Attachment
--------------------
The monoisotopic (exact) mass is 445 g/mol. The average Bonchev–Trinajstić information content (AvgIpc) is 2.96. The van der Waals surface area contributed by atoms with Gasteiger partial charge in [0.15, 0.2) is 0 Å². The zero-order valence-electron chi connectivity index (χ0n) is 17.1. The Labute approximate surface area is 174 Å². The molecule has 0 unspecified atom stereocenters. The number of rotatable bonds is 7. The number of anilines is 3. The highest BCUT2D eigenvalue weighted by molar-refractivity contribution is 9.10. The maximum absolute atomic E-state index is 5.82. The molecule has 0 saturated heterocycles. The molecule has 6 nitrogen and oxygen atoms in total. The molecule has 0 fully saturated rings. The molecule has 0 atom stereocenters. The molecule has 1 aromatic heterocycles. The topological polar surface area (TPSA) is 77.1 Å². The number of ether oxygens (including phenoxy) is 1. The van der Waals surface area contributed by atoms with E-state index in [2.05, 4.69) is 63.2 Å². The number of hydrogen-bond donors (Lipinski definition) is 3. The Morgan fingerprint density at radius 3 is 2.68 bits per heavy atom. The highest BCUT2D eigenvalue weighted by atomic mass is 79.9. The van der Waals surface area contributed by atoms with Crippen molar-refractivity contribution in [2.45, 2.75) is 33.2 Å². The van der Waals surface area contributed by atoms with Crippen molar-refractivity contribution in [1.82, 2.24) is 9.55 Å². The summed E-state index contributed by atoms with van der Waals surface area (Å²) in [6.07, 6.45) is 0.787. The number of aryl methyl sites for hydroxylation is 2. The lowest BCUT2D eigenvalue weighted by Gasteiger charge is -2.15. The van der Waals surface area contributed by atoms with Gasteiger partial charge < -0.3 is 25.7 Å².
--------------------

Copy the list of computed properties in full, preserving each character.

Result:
The monoisotopic (exact) mass is 445 g/mol. The average Bonchev–Trinajstić information content (AvgIpc) is 2.96. The van der Waals surface area contributed by atoms with Gasteiger partial charge in [0.15, 0.2) is 0 Å². The zero-order valence-electron chi connectivity index (χ0n) is 17.1. The Labute approximate surface area is 174 Å². The molecule has 0 unspecified atom stereocenters. The number of rotatable bonds is 7. The number of anilines is 3. The highest BCUT2D eigenvalue weighted by molar-refractivity contribution is 9.10. The maximum absolute atomic E-state index is 5.82. The molecule has 0 saturated heterocycles. The molecule has 6 nitrogen and oxygen atoms in total. The molecule has 0 fully saturated rings. The molecule has 0 atom stereocenters. The molecule has 1 aromatic heterocycles. The topological polar surface area (TPSA) is 77.1 Å². The number of ether oxygens (including phenoxy) is 1. The van der Waals surface area contributed by atoms with E-state index in [2.05, 4.69) is 63.2 Å². The number of hydrogen-bond donors (Lipinski definition) is 3. The Morgan fingerprint density at radius 3 is 2.68 bits per heavy atom. The highest BCUT2D eigenvalue weighted by atomic mass is 79.9. The van der Waals surface area contributed by atoms with Crippen molar-refractivity contribution in [2.45, 2.75) is 33.2 Å². The van der Waals surface area contributed by atoms with Crippen molar-refractivity contribution in [1.82, 2.24) is 9.55 Å². The summed E-state index contributed by atoms with van der Waals surface area (Å²) in [6.07, 6.45) is 0.787. The number of aryl methyl sites for hydroxylation is 2. The lowest BCUT2D eigenvalue weighted by Gasteiger charge is -2.15. The van der Waals surface area contributed by atoms with Gasteiger partial charge < -0.3 is 25.7 Å².